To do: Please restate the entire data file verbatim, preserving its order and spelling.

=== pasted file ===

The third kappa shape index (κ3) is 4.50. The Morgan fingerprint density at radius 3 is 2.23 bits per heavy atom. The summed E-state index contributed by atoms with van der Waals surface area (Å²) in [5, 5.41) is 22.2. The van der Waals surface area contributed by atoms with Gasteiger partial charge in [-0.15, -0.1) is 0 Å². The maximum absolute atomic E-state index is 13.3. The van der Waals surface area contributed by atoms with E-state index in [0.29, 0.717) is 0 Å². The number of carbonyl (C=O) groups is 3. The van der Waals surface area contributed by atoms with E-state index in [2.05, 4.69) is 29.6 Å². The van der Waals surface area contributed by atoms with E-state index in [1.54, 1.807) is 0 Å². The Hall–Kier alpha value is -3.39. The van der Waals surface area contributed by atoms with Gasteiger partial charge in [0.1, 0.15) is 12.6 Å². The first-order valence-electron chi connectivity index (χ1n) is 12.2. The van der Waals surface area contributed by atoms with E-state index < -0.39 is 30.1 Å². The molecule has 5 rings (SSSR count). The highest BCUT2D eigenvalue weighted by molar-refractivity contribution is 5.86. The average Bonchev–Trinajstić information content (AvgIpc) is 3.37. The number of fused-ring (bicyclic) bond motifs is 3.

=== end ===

The third kappa shape index (κ3) is 4.50. The Morgan fingerprint density at radius 3 is 2.23 bits per heavy atom. The summed E-state index contributed by atoms with van der Waals surface area (Å²) in [5, 5.41) is 22.2. The van der Waals surface area contributed by atoms with Gasteiger partial charge in [-0.15, -0.1) is 0 Å². The maximum absolute atomic E-state index is 13.3. The van der Waals surface area contributed by atoms with E-state index in [0.29, 0.717) is 0 Å². The number of carbonyl (C=O) groups is 3. The van der Waals surface area contributed by atoms with E-state index in [2.05, 4.69) is 29.6 Å². The van der Waals surface area contributed by atoms with E-state index in [1.54, 1.807) is 0 Å². The Hall–Kier alpha value is -3.39. The van der Waals surface area contributed by atoms with Gasteiger partial charge in [0.1, 0.15) is 12.6 Å². The first-order valence-electron chi connectivity index (χ1n) is 12.2. The van der Waals surface area contributed by atoms with E-state index < -0.39 is 30.1 Å². The molecule has 5 rings (SSSR count). The highest BCUT2D eigenvalue weighted by molar-refractivity contribution is 5.86. The average Bonchev–Trinajstić information content (AvgIpc) is 3.37. The number of fused-ring (bicyclic) bond motifs is 3.